Subjective Evaluation: the Role of (institutionalized) Conflict for Motivation

W. Bentely MacLeod (Columbia University)
Victoria Valle Lara (University of Lausanne)
Christian Zehnder (University of Lausanne)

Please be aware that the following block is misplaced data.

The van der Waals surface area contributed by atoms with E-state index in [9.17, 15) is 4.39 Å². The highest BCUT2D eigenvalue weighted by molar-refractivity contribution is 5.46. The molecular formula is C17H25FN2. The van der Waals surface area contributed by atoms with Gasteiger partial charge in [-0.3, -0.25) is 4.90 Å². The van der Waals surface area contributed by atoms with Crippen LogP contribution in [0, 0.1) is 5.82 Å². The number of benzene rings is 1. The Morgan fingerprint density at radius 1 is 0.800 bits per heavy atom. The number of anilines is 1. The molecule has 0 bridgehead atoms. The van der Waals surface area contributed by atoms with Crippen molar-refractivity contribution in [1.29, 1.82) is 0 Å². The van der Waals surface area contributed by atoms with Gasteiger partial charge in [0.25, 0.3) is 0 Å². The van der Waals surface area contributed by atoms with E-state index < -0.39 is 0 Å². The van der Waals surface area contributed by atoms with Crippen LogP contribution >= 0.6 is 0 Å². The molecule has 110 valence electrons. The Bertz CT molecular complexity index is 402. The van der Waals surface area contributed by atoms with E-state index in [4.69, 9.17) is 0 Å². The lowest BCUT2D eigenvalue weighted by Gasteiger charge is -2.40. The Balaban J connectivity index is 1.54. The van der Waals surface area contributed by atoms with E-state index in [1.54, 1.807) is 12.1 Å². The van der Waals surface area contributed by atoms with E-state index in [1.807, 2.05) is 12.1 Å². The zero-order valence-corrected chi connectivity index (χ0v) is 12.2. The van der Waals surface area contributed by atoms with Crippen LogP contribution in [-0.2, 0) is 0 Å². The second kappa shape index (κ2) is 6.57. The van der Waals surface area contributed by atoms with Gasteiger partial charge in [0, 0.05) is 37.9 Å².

Abstract: In the management literature the need to reduce organizational conflict is a frequent topic. Economists, in contrast, have argued that functional employment relationships require a certain level of conflict, because a healthy conflict culture helps to overcome incentive problems caused by incomplete contracts and asymmetric information. In this paper we use a laboratory experiment to explore the role of conflicts in a principal-agent setup with subjective performance evaluation. We provide empirical evidence that conflicts can indeed be efficiency-enhancing even in complex environments. At the same time, however, our study also demonstrates that establishing a conflict culture is a delicate matter. If conflicts are encouraged in a careless, hands-off manner, the destructive side of conflicts is likely to dominate. A functioning conflict culture requires a careful management of norms. In our experiment we find that conflicts have positive net effects only if an explicit code of conduct is established and conflicts are institutionalized through a grievance process.